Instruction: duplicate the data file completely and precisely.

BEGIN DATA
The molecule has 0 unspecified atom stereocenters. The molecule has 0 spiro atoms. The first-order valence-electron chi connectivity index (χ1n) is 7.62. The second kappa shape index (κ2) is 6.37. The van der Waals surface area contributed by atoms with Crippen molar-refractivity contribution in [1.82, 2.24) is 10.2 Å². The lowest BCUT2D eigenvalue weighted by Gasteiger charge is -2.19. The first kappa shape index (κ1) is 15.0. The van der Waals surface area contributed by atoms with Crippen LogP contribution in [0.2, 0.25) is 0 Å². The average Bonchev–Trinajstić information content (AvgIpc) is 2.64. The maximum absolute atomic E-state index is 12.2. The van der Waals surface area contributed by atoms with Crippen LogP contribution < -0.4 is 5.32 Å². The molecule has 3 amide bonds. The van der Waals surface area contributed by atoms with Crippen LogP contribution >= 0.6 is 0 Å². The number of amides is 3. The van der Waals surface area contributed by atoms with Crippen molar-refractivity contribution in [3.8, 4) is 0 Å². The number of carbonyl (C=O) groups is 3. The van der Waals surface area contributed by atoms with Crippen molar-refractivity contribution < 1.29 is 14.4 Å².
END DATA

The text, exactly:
The molecule has 0 unspecified atom stereocenters. The molecule has 0 spiro atoms. The first-order valence-electron chi connectivity index (χ1n) is 7.62. The second kappa shape index (κ2) is 6.37. The van der Waals surface area contributed by atoms with Crippen molar-refractivity contribution in [1.82, 2.24) is 10.2 Å². The lowest BCUT2D eigenvalue weighted by Gasteiger charge is -2.19. The first kappa shape index (κ1) is 15.0. The van der Waals surface area contributed by atoms with Crippen LogP contribution in [0.2, 0.25) is 0 Å². The average Bonchev–Trinajstić information content (AvgIpc) is 2.64. The maximum absolute atomic E-state index is 12.2. The van der Waals surface area contributed by atoms with Crippen LogP contribution < -0.4 is 5.32 Å². The molecule has 3 amide bonds. The van der Waals surface area contributed by atoms with Crippen LogP contribution >= 0.6 is 0 Å². The number of amides is 3. The van der Waals surface area contributed by atoms with Crippen molar-refractivity contribution in [3.8, 4) is 0 Å². The number of carbonyl (C=O) groups is 3. The van der Waals surface area contributed by atoms with Crippen molar-refractivity contribution < 1.29 is 14.4 Å².